Farhana Rahman is an Online Marketing Director and Startup Mentor working out of New York City. She has been representing socially driven startups for over 5 years, and has been in the PR/Marketing industries for nearly 10 years. She currently works for ZCast- an app by Zula in the mobile broadcasting space, as the Director of Communications. She is an advocate for peace in the Middle East, and actively works to correct inaccuracies portrayed by the media which inherently leads to anti-Semitism worldwide. Here, she writes a powerful poem that reflects her journey as an American Muslim.

 

“So Farhana- you sure you’re not a Jew?”
I get that all the time. It’s nothing new.

It started from my childhood. I’d hear it daily.
My curly locks and fair skin looked convincingly Israeli.
I was most fond of the teachers who happened to be Jewish,
and loved to wear white with anything bluish.
I loved children’s stories and songs that were Hebrew,
And found friendships with Jewish kids the ones to be true.
The difference in religions never came to mind.
I naturally gravitated towards those who were cultured and kind.

“So Farhana- you sure you’re not a Jew?”
I get that all the time. It’s nothing new.

As I grew into my teens, and grew a little bolder,
I came to learn that my friends frequently got the cold shoulder.
I learned of how they were taunted for practicing Judaism,
and learned the ugly realities of antisemitism.
and how the media misrepresented Israel on a regular basis.
It gave pain to my friends. I saw it on their faces.
And so I decided that this cannot stay,
I’ll stand for Israel and her people in my own way.

“So Farhana- you sure you’re not a Jew?”
I get that all the time. It’s nothing new.

As I entered my 20’s, people took notice of me,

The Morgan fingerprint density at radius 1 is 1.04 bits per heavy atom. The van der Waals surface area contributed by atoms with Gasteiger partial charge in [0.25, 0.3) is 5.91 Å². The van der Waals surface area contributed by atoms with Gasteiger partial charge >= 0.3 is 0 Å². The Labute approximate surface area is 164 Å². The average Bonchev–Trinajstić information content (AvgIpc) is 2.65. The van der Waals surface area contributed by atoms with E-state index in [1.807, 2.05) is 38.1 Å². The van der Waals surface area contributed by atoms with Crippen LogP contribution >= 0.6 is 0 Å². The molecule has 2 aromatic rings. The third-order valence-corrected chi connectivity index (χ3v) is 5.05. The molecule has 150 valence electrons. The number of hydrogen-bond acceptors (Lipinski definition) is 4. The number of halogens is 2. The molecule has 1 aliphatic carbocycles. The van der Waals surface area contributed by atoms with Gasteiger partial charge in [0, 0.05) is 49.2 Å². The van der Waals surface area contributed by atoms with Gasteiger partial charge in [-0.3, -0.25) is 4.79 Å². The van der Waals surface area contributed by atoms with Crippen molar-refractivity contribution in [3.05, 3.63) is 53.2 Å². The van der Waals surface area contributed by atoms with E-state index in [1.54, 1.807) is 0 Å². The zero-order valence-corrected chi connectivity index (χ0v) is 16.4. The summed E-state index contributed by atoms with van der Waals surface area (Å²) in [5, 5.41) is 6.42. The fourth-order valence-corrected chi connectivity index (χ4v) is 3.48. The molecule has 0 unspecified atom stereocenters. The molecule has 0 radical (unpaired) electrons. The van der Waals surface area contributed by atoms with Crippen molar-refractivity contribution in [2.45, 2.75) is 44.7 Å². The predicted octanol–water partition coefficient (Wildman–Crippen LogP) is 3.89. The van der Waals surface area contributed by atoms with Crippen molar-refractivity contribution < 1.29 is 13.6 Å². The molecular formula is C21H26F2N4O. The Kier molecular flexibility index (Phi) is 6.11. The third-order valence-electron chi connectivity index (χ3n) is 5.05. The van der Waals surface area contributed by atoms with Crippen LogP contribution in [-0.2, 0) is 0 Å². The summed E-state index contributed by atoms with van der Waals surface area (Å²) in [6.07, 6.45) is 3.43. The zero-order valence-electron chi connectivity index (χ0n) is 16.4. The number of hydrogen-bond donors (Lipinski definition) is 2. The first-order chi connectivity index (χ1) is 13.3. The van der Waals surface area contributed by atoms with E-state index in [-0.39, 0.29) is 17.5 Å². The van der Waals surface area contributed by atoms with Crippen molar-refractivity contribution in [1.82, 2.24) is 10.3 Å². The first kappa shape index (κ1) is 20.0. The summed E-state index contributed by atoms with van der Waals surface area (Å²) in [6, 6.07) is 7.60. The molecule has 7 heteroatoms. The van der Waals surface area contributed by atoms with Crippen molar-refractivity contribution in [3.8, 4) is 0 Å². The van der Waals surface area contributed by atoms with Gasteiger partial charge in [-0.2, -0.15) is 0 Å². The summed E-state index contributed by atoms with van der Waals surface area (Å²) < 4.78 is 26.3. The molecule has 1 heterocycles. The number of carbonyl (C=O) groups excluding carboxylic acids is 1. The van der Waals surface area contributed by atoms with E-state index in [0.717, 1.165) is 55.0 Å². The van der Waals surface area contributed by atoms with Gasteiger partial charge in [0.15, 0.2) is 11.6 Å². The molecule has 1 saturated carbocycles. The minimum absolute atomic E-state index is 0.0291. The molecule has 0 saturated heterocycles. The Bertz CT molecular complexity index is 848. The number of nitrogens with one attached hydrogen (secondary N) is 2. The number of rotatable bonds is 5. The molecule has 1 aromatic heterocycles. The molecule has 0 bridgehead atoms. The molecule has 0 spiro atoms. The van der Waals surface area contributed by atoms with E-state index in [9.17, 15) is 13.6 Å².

I was very well spoken, and relatively pleasant to see.
I would take part in activities to provide clarity,
by gently exposing truths to promote solidarity.
I took part in seminars, rallies, talks,
meet ups, conferences, summits, walks.
The efforts were small, and wouldn’t always scale,
More had to be done, but what it would it entail?

“So Farhana- you sure you’re not a Jew?”
I get that all the time. It’s nothing new.

I am now in my 30’s, and have incredible reach.
My audience loves to hear what I love to teach.
Sudden fame came my way through the medium I knew most,
after I expressed simple truths on a social media post.
Fifteen minutes of fame continued extending.
In Jewish and Muslim Zionist communities, my name was trending.
Those who formerly found these topics tiring,
reached out to say they found me inspiring.

“So Farhana- you sure you’re not a Jew?”
I get that all the time. It’s nothing new.

I do not know what my future has in store.
But as I rise and speak up, others adore me more.
I’m accepting offers to give keynotes, lead panels, write posts.
I’m getting love from journalists and talk radio hosts.
Some things bring monstrous joy, to the point I can’t cope,
such as when older generations of Jews say I give them hope,
and when Muslim Zionists message me of how they educate
those who were brainwashed to know nothing but hate.

“So Farhana- you sure you’re not a Jew?”
I get that all the time. It’s nothing new.

Do I appear Jewish because I love the Jews?
Because I know the lies behind headlines and what’s reported in the news?
Do I appear Jewish because of how I dress?
Because I choose to be modest and not hide less?
Do I appear Jewish because of my knowledge of the religion?
Because of my efforts to bridge all the division?
No. I’m a Muslim. Crescent moon and star.
Radical extremists are not what we are.

Extremists are a sect of their own that bring shame,
they go against our values and destroy our name.
There are more Muslim Zionists and supporters than most even know of.
They are educated, know better, and are full of love.
As times are changing, they are gaining the strength,
to create a ripple change of effects by going full-length.
It will take a few more generations for changes to be visible and stay,
but I promise you that it is underway.